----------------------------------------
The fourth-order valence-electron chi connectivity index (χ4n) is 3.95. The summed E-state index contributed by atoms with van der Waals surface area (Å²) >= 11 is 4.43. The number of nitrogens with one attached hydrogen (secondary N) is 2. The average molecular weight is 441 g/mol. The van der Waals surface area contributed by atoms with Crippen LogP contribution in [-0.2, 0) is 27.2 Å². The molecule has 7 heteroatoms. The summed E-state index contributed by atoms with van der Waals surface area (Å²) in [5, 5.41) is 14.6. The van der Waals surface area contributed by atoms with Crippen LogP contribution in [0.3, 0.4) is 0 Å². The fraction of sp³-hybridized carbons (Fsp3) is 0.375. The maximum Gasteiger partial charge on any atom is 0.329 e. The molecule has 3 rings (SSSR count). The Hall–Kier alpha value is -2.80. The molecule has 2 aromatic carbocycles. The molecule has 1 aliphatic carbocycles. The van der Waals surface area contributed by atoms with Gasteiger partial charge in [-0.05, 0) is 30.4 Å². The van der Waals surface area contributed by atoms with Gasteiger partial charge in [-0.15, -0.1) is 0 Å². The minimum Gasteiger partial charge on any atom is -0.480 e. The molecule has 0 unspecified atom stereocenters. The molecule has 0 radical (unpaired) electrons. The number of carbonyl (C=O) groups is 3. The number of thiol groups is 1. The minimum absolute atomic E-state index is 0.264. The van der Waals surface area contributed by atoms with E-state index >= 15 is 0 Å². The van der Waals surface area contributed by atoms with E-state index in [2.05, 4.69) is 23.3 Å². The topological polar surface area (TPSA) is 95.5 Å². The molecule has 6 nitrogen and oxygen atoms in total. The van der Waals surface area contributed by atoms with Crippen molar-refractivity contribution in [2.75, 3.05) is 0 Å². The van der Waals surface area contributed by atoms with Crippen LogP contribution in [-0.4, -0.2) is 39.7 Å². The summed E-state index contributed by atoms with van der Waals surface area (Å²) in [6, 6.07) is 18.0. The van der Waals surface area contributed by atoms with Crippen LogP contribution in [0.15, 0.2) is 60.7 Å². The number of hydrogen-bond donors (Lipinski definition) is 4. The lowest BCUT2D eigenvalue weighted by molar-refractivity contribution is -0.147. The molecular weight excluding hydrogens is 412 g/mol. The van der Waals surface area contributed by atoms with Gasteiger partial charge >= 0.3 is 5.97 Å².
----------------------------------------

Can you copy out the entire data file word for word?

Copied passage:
The fourth-order valence-electron chi connectivity index (χ4n) is 3.95. The summed E-state index contributed by atoms with van der Waals surface area (Å²) >= 11 is 4.43. The number of nitrogens with one attached hydrogen (secondary N) is 2. The average molecular weight is 441 g/mol. The van der Waals surface area contributed by atoms with Crippen LogP contribution in [-0.2, 0) is 27.2 Å². The molecule has 7 heteroatoms. The summed E-state index contributed by atoms with van der Waals surface area (Å²) in [5, 5.41) is 14.6. The van der Waals surface area contributed by atoms with Crippen LogP contribution in [0.3, 0.4) is 0 Å². The fraction of sp³-hybridized carbons (Fsp3) is 0.375. The maximum Gasteiger partial charge on any atom is 0.329 e. The molecule has 3 rings (SSSR count). The Hall–Kier alpha value is -2.80. The molecule has 2 aromatic carbocycles. The molecule has 1 aliphatic carbocycles. The van der Waals surface area contributed by atoms with Gasteiger partial charge in [-0.05, 0) is 30.4 Å². The van der Waals surface area contributed by atoms with Gasteiger partial charge in [-0.15, -0.1) is 0 Å². The minimum Gasteiger partial charge on any atom is -0.480 e. The molecule has 0 unspecified atom stereocenters. The molecule has 0 radical (unpaired) electrons. The number of carbonyl (C=O) groups is 3. The number of thiol groups is 1. The minimum absolute atomic E-state index is 0.264. The van der Waals surface area contributed by atoms with E-state index >= 15 is 0 Å². The van der Waals surface area contributed by atoms with E-state index in [2.05, 4.69) is 23.3 Å². The topological polar surface area (TPSA) is 95.5 Å². The molecule has 6 nitrogen and oxygen atoms in total. The van der Waals surface area contributed by atoms with Crippen molar-refractivity contribution in [2.75, 3.05) is 0 Å². The van der Waals surface area contributed by atoms with Crippen LogP contribution in [-0.4, -0.2) is 39.7 Å². The summed E-state index contributed by atoms with van der Waals surface area (Å²) in [6, 6.07) is 18.0. The van der Waals surface area contributed by atoms with Crippen LogP contribution in [0.15, 0.2) is 60.7 Å². The number of hydrogen-bond donors (Lipinski definition) is 4. The lowest BCUT2D eigenvalue weighted by molar-refractivity contribution is -0.147. The molecular weight excluding hydrogens is 412 g/mol. The van der Waals surface area contributed by atoms with Gasteiger partial charge >= 0.3 is 5.97 Å².